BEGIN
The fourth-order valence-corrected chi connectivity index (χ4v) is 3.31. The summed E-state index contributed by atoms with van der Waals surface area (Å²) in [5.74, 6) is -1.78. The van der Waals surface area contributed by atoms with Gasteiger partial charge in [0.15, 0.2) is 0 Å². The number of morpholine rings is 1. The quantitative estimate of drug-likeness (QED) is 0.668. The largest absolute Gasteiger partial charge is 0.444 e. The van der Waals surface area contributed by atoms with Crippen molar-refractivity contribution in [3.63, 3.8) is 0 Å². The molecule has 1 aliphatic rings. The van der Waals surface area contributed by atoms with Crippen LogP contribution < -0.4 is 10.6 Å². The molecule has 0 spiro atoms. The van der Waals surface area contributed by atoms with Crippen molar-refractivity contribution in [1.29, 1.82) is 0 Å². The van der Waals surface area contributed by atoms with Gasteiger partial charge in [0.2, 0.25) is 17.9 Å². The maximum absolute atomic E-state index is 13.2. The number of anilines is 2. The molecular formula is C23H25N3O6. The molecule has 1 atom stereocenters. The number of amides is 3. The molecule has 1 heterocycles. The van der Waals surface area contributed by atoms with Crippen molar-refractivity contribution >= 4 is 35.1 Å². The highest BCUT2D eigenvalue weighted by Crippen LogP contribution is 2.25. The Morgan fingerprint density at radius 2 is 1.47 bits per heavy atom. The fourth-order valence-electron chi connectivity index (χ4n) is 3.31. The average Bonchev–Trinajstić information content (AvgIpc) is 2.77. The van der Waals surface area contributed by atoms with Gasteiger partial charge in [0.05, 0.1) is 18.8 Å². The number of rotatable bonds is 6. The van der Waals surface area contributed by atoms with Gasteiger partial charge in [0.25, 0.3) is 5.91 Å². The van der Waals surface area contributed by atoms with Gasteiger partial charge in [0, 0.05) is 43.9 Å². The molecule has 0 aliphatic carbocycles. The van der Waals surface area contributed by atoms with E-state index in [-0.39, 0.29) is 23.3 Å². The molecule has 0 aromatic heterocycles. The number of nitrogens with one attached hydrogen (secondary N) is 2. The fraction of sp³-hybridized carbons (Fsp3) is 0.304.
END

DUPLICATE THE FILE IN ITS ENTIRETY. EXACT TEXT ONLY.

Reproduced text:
The fourth-order valence-corrected chi connectivity index (χ4v) is 3.31. The summed E-state index contributed by atoms with van der Waals surface area (Å²) in [5.74, 6) is -1.78. The van der Waals surface area contributed by atoms with Gasteiger partial charge in [0.15, 0.2) is 0 Å². The number of morpholine rings is 1. The quantitative estimate of drug-likeness (QED) is 0.668. The largest absolute Gasteiger partial charge is 0.444 e. The van der Waals surface area contributed by atoms with Crippen molar-refractivity contribution in [3.63, 3.8) is 0 Å². The molecule has 1 aliphatic rings. The van der Waals surface area contributed by atoms with Crippen LogP contribution < -0.4 is 10.6 Å². The molecule has 0 spiro atoms. The van der Waals surface area contributed by atoms with Crippen molar-refractivity contribution in [1.29, 1.82) is 0 Å². The van der Waals surface area contributed by atoms with Gasteiger partial charge in [0.2, 0.25) is 17.9 Å². The maximum absolute atomic E-state index is 13.2. The number of anilines is 2. The molecular formula is C23H25N3O6. The molecule has 1 atom stereocenters. The number of amides is 3. The molecule has 1 heterocycles. The van der Waals surface area contributed by atoms with Crippen molar-refractivity contribution >= 4 is 35.1 Å². The highest BCUT2D eigenvalue weighted by Crippen LogP contribution is 2.25. The Morgan fingerprint density at radius 2 is 1.47 bits per heavy atom. The fourth-order valence-electron chi connectivity index (χ4n) is 3.31. The average Bonchev–Trinajstić information content (AvgIpc) is 2.77. The van der Waals surface area contributed by atoms with Gasteiger partial charge in [0.05, 0.1) is 18.8 Å². The number of rotatable bonds is 6. The van der Waals surface area contributed by atoms with Gasteiger partial charge in [0.25, 0.3) is 5.91 Å². The van der Waals surface area contributed by atoms with Gasteiger partial charge in [0, 0.05) is 43.9 Å². The molecule has 0 aliphatic carbocycles. The van der Waals surface area contributed by atoms with E-state index in [-0.39, 0.29) is 23.3 Å². The molecule has 0 aromatic heterocycles. The number of nitrogens with one attached hydrogen (secondary N) is 2. The fraction of sp³-hybridized carbons (Fsp3) is 0.304.